Toward the middle of the day many of the weaker commenced to succumb and within an hour the people of Barsoom were sinking by thousands into the unconsciousness which precedes death by asphyxiation.

Dejah Thoris and I with the other members of the royal family had collected in a sunken garden within an inner courtyard of the palace. We conversed in low tones, when we conversed at all, as the awe of the grim shadow of death crept over us. Even Woola seemed to feel the weight of the impending calamity, for he pressed close to Dejah Thoris and to me, whining pitifully.

The little incubator had been brought from the roof of our palace at request of Dejah Thoris and now she sat gazing longingly upon the unknown little life that now she would never know.

As it was becoming perceptibly difficult to breathe Tardos Mors arose, saying,

"Let us bid each other farewell. The days of the greatness of Barsoom are over. Tomorrow's sun will look down upon a dead world which through all eternity must go swinging through the heavens peopled not even by memories. It is the end."

He stooped and kissed the women of his family, and laid his strong hand upon the shoulders of the men.

As I turned sadly from him my eyes fell upon Dejah Thoris. Her head was drooping upon her breast, to all appearances she was lifeless. With a cry I sprang to her and raised her in my arms.

Her eyes opened and looked into mine.

"Kiss me, John Carter," she murmured. "I love you! I love you! It is cruel that we must be torn apart who were just starting upon a life of love and happiness."

As I pressed her dear lips to mine the old feeling of unconquerable power and authority rose in me. The fighting blood of Virginia sprang to life in my veins.

"It shall not be, my princess," I cried. "There is, there must be some way, and John Carter, who has fought his way through a strange world for love of you, will find it."

And with my words there crept above the threshold of my conscious mind a series of nine long forgotten sounds. Like a flash of lightning in the darkness their full purport dawned upon me—the key to the three great doors of the atmosphere plant!

Turning suddenly toward Tardos Mors as I still clasped my dying love to my breast I cried.

"A flier, Jeddak! Quick! Order your swiftest flier to the palace top. I can save Barsoom yet."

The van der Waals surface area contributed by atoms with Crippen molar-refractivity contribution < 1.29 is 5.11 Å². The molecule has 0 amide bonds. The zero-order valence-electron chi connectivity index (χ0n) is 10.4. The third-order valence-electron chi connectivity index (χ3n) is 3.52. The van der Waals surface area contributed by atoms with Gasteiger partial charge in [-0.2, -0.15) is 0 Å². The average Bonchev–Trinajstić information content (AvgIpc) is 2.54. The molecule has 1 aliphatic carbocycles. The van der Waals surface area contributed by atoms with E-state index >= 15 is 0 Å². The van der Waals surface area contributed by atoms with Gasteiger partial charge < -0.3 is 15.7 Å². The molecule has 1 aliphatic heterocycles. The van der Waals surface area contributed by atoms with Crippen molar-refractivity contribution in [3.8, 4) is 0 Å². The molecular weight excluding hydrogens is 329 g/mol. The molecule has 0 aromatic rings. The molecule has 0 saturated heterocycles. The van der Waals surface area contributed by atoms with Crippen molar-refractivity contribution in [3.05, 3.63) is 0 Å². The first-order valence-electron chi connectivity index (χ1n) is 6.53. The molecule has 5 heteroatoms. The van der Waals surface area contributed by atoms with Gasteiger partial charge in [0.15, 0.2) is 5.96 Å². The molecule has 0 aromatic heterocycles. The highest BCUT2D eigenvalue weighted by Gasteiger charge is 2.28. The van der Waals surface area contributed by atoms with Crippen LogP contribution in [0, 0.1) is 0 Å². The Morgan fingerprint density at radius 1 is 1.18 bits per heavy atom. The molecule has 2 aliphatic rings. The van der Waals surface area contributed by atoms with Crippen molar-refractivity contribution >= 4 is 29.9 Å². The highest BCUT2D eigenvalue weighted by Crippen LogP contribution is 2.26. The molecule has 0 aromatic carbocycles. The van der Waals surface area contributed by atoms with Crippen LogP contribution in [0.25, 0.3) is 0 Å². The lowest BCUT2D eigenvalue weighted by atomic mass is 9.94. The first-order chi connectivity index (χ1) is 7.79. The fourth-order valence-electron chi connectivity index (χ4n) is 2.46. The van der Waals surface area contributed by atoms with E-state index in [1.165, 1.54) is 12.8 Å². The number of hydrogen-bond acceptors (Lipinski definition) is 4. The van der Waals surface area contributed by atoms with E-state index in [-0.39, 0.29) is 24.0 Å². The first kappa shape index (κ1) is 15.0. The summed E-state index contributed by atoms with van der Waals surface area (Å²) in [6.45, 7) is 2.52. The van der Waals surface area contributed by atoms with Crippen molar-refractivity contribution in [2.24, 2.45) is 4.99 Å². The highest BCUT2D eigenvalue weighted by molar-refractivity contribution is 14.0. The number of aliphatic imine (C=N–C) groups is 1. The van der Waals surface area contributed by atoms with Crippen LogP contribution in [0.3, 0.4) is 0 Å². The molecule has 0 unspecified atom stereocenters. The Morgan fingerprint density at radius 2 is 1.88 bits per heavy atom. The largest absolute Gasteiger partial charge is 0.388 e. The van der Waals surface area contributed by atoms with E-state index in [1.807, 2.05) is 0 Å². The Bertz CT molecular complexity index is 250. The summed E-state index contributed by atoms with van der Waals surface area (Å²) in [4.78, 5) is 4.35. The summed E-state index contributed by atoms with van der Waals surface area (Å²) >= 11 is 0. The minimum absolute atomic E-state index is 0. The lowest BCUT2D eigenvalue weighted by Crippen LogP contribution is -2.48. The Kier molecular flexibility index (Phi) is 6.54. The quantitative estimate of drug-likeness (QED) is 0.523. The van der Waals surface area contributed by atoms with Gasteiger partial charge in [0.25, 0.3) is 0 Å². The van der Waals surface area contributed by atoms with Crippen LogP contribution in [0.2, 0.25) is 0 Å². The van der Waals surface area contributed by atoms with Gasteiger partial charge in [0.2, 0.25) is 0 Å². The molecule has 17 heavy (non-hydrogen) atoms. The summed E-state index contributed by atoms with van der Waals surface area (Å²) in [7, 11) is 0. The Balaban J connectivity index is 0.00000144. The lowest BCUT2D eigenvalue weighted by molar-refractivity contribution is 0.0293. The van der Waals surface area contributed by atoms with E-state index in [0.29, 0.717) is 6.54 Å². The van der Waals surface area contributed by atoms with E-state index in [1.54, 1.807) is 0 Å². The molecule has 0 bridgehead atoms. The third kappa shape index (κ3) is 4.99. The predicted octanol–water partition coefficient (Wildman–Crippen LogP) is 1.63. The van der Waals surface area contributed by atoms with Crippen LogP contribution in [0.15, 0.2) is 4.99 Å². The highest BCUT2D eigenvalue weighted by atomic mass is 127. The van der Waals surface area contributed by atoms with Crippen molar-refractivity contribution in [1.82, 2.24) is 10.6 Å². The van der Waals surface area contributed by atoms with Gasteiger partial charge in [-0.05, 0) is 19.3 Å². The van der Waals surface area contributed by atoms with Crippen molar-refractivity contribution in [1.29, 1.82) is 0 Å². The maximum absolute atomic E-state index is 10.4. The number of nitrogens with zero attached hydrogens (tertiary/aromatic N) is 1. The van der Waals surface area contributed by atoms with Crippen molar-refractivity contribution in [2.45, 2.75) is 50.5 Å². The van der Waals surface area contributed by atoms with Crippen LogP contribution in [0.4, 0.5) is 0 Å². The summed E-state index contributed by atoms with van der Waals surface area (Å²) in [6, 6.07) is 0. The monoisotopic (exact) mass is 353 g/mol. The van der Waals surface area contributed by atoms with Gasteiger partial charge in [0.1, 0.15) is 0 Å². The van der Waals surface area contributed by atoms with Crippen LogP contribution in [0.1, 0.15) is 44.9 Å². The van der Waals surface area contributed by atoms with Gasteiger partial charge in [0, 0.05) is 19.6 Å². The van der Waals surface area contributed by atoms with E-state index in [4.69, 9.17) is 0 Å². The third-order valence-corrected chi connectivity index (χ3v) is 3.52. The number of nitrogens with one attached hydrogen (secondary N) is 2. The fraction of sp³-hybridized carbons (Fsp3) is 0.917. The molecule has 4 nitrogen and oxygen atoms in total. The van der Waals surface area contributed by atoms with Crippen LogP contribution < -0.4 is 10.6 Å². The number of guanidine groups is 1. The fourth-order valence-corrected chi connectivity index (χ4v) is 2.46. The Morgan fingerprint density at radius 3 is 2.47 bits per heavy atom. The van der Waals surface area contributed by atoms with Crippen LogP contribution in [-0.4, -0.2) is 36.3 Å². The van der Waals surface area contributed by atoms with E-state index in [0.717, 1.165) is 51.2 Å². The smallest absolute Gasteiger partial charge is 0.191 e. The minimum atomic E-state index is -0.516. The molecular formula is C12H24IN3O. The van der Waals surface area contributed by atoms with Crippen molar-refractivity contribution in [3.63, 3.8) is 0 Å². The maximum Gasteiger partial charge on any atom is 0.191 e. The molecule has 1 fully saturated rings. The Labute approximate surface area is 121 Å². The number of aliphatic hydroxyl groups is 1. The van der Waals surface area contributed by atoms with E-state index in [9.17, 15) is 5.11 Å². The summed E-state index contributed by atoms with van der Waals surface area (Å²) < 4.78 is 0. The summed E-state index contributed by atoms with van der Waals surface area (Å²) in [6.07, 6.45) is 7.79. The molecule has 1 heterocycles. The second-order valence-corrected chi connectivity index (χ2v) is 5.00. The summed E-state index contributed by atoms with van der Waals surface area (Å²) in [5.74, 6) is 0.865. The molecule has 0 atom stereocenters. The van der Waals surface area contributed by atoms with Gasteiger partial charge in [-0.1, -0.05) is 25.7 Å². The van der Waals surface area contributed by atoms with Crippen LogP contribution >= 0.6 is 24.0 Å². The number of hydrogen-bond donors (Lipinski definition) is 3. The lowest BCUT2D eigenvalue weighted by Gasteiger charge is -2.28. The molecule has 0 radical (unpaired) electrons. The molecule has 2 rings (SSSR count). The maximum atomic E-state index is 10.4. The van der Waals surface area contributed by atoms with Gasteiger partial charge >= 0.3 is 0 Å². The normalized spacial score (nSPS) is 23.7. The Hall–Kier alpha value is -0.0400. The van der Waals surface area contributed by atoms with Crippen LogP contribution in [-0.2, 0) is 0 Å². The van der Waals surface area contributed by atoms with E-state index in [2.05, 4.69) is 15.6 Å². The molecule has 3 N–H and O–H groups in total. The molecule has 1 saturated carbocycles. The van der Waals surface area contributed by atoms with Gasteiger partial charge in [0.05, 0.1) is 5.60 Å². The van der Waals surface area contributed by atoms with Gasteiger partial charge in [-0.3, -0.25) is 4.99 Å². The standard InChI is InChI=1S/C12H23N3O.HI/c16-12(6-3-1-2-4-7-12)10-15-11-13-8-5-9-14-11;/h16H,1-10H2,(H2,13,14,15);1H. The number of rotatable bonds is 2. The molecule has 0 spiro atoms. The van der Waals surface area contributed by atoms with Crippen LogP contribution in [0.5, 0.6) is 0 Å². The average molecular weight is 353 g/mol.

He did not wait to question, but in an instant a guard was racing to the nearest dock and though the air was thin and almost gone at the rooftop they managed to launch the fastest one-man, air-scout machine that the skill of Barsoom had ever produced.

Kissing Dejah Thoris a dozen times and commanding Woola, who would have followed me, to remain and guard her, I bounded with my old agility and strength to the high ramparts of the palace, and in another moment I was headed toward the goal of the hopes of all Barsoom.

I had to fly low to get sufficient air to breathe, but I took a straight course across an old sea bottom and so had to rise only a few feet above the ground.

I traveled with awful velocity for my errand was a race against time with death. The face of Dejah Thoris hung always before me. As I turned for a last look as I left the palace garden I had seen her stagger and sink upon the ground beside the little incubator. That she had dropped into the last coma which would end in death, if the air supply remained unreplenished, I well knew, and so, throwing caution to the winds, I flung overboard everything but the engine and compass, even to my ornaments, and lying on my belly along the deck with one hand on the steering wheel and the other pushing the speed lever to its last notch I split the thin air of dying Mars with the speed of a meteor.

An hour before dark the great walls of the atmosphere plant loomed suddenly before me, and with a sickening thud I plunged to the ground before the small door which was withholding the spark of life from the inhabitants of an entire planet.

Beside the door a great crew of men had been laboring to pierce the wall, but they had scarcely scratched the flint-like surface, and now most of them lay in the last sleep from which not even air would awaken them.

Conditions seemed much worse here than at Helium, and it was with difficulty that I breathed at all. There were a few men still conscious, and to one of these I spoke.

"If I can open these doors is there a man who can start the engines?" I asked.

"I can," he replied, "if you open quickly. I can last but a few moments more. But it is useless, they are both dead and no one else upon Barsoom knew the secret of these awful locks. For three days men crazed with fear have surged about this portal in vain attempts to solve its mystery."